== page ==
Wave energy a tantalizing prospect

RIDING THE WAVE: Travis Tucker, an engineer at Electro Standards Laboratories, performs a preliminary in-water buoy testing for a project on wave-energy generation being done in collaboration with the University of Rhode Island. The test was done at the URI Bay Campus in Narragansett. / COURTESY ELECTRO STANDARDS LABORATORIES
RIDING THE WAVE: Travis Tucker, an engineer at Electro Standards Laboratories, performs a preliminary in-water buoy testing for a project on wave-energy generation being done in collaboration with the University of Rhode Island. The test was done at the URI Bay Campus in Narragansett. / COURTESY ELECTRO STANDARDS LABORATORIES

It seems natural in the Ocean State that engineering companies and university researchers would sooner or later zero in on the mission to harvest energy from waves in the sea.
Movement toward that tantalizing goal of producing wave energy is already in progress through collaboration between Electro Standards Laboratories in Cranston and the University of Rhode Island.
Looking to take advantage of the potential of waves off the southeastern Massachusetts coastline, research is also underway at the University of Massachusetts Dartmouth.
Initial projects are small in terms of the amount of energy expected to be created from the movement of water, and that’s partly based on two major obstacles.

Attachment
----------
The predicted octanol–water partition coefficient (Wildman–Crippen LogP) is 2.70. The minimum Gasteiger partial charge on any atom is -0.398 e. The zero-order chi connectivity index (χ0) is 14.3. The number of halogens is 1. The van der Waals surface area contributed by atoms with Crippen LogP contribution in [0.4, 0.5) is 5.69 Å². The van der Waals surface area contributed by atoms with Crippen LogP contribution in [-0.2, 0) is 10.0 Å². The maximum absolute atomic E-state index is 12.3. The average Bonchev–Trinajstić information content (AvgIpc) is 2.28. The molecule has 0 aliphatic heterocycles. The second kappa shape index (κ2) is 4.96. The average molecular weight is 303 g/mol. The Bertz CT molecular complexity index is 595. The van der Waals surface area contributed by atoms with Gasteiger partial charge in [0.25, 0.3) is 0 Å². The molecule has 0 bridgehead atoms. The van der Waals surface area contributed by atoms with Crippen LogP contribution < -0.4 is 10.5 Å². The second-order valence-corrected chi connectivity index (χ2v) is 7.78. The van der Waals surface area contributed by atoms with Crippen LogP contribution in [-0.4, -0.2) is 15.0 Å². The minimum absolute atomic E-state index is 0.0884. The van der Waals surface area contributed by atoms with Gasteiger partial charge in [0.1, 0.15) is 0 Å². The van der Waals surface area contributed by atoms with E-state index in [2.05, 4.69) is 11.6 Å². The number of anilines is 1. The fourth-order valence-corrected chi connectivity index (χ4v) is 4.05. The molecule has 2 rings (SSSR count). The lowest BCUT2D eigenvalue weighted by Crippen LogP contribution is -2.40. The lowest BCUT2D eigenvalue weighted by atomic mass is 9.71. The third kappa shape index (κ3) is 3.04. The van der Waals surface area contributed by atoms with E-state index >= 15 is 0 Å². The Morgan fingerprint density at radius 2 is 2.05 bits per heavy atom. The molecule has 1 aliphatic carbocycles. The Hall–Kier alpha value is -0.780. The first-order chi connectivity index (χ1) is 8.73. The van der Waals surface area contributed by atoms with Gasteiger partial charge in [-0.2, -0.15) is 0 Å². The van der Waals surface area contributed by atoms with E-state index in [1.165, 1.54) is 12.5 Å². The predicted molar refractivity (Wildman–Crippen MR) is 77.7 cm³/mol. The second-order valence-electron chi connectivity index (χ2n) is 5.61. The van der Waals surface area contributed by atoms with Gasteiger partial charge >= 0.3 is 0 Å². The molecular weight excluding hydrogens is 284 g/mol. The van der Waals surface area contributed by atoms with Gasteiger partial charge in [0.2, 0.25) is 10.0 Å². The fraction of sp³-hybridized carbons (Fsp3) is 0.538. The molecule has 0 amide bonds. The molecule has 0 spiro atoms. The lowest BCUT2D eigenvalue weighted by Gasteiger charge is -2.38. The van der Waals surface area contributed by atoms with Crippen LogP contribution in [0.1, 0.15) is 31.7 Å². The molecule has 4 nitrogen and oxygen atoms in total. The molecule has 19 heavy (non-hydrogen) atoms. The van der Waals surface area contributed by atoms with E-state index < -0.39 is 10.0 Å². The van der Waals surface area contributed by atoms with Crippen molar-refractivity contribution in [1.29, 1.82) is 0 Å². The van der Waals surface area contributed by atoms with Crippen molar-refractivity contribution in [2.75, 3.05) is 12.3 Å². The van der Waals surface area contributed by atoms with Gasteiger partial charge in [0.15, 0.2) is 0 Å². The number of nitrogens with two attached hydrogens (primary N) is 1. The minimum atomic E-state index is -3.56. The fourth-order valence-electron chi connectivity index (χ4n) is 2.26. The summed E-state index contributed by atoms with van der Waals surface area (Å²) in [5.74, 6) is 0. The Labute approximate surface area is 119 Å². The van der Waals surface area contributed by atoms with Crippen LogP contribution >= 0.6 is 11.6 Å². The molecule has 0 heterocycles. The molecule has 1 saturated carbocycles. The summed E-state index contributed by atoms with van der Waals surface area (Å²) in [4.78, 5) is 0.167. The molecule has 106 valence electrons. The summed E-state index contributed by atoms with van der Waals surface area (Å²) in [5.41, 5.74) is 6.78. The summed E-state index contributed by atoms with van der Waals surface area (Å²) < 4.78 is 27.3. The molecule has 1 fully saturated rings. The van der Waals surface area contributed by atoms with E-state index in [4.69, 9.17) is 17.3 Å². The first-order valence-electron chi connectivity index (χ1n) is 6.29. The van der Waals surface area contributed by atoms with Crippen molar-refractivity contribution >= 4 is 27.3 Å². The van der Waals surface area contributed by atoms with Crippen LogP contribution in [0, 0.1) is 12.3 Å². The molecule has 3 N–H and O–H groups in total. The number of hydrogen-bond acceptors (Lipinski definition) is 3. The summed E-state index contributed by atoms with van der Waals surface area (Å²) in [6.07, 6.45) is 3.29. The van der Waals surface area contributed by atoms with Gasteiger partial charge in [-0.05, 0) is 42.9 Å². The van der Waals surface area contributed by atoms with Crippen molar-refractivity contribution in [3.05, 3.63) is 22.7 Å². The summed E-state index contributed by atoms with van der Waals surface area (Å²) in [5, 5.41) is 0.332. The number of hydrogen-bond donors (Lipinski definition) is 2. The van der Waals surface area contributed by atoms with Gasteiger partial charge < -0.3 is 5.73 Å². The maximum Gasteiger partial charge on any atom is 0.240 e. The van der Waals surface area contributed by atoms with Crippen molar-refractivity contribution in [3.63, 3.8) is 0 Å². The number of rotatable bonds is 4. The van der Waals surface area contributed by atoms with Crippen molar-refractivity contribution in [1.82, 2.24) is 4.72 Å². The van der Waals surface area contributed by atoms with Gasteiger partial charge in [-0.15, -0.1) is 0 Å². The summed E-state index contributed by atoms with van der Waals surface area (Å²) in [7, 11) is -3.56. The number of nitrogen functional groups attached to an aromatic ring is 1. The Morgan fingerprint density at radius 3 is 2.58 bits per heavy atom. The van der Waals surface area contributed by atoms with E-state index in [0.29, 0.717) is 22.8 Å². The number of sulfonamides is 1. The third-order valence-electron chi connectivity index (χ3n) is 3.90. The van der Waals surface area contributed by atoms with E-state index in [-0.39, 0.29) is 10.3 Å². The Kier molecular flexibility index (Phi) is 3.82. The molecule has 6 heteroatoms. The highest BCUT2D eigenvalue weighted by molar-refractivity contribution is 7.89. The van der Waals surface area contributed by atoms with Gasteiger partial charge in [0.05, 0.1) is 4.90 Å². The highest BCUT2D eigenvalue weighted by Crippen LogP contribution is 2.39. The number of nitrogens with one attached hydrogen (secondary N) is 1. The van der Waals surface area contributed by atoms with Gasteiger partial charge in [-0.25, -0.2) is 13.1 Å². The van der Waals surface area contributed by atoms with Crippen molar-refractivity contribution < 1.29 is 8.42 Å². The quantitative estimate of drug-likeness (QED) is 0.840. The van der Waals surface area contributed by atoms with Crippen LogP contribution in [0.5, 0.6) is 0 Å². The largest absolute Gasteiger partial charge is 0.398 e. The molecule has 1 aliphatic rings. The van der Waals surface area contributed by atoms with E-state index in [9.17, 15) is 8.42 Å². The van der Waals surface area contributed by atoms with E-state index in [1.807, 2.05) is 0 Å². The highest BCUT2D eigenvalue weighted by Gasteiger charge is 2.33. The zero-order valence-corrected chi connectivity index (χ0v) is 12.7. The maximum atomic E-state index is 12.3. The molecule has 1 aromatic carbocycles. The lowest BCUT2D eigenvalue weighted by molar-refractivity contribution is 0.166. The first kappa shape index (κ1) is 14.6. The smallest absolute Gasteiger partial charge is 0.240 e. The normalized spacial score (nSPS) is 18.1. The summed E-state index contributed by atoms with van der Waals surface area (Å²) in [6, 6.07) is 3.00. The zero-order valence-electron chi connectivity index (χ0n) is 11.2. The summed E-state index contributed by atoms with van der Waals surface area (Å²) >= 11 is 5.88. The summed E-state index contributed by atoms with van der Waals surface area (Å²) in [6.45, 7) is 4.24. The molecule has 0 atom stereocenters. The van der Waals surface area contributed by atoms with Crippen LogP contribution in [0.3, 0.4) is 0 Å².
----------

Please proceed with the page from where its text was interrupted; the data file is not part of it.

The first is money, or more specifically, lack of it.
“Our grant money is running out,” said Raymond Sepe Jr., vice president of research and development for Electro Standards Laboratories, which got some federal funding, in partnership with URI, through the Small Business Innovation Research program.
Electro Standards Laboratories is collaborating with URI professor Stephan Grilli, who told Providence Business News in an email from France, where he is on sabbatical, “We have a proven design and we need funding to move to the next stage.”
The second major challenge is where the devices to be produced would be located.
“When you put equipment like this where there are lots of waves, it’s good because you can capture wave energy, but it also tears up the equipment,” said Daniel MacDonald, an associate professor at the University of Massachusetts Dartmouth’s department of estuarine and ocean science. “It’s difficult to build equipment that can hold up in the ocean.”